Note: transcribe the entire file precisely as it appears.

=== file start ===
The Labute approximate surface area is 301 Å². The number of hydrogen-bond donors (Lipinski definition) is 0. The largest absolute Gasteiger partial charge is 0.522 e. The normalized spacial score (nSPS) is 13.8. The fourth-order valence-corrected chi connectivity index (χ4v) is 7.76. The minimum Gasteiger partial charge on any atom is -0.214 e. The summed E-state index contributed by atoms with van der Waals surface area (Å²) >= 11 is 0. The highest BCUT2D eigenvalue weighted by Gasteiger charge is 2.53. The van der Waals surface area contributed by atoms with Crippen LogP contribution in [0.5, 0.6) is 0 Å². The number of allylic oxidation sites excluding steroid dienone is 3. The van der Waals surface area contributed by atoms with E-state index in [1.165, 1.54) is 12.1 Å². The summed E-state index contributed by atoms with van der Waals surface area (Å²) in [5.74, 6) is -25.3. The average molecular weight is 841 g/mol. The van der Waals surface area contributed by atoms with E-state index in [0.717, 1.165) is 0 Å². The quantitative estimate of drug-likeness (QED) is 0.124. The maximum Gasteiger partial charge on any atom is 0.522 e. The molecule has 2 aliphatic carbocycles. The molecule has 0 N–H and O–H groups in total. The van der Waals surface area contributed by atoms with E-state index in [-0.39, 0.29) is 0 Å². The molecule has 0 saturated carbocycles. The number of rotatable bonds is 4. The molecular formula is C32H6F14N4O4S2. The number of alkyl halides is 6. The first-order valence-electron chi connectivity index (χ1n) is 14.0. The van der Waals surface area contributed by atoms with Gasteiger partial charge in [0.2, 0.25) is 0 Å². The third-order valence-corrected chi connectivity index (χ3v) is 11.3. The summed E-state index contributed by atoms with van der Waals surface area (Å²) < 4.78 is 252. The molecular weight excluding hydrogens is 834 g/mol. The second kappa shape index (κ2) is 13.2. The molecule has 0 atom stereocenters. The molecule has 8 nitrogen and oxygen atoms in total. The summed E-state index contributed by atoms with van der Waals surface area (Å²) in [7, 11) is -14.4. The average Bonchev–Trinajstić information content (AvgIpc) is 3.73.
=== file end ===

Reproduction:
The Labute approximate surface area is 301 Å². The number of hydrogen-bond donors (Lipinski definition) is 0. The largest absolute Gasteiger partial charge is 0.522 e. The normalized spacial score (nSPS) is 13.8. The fourth-order valence-corrected chi connectivity index (χ4v) is 7.76. The minimum Gasteiger partial charge on any atom is -0.214 e. The summed E-state index contributed by atoms with van der Waals surface area (Å²) >= 11 is 0. The highest BCUT2D eigenvalue weighted by Gasteiger charge is 2.53. The van der Waals surface area contributed by atoms with Crippen LogP contribution in [0.5, 0.6) is 0 Å². The number of allylic oxidation sites excluding steroid dienone is 3. The van der Waals surface area contributed by atoms with E-state index in [1.165, 1.54) is 12.1 Å². The summed E-state index contributed by atoms with van der Waals surface area (Å²) in [5.74, 6) is -25.3. The average molecular weight is 841 g/mol. The van der Waals surface area contributed by atoms with E-state index in [0.717, 1.165) is 0 Å². The quantitative estimate of drug-likeness (QED) is 0.124. The maximum Gasteiger partial charge on any atom is 0.522 e. The molecule has 2 aliphatic carbocycles. The molecule has 0 N–H and O–H groups in total. The van der Waals surface area contributed by atoms with E-state index in [-0.39, 0.29) is 0 Å². The molecule has 0 saturated carbocycles. The number of rotatable bonds is 4. The molecular formula is C32H6F14N4O4S2. The number of alkyl halides is 6. The first-order valence-electron chi connectivity index (χ1n) is 14.0. The van der Waals surface area contributed by atoms with Gasteiger partial charge in [0.2, 0.25) is 0 Å². The third-order valence-corrected chi connectivity index (χ3v) is 11.3. The summed E-state index contributed by atoms with van der Waals surface area (Å²) < 4.78 is 252. The molecular weight excluding hydrogens is 834 g/mol. The second kappa shape index (κ2) is 13.2. The molecule has 0 atom stereocenters. The molecule has 8 nitrogen and oxygen atoms in total. The summed E-state index contributed by atoms with van der Waals surface area (Å²) in [7, 11) is -14.4. The average Bonchev–Trinajstić information content (AvgIpc) is 3.73.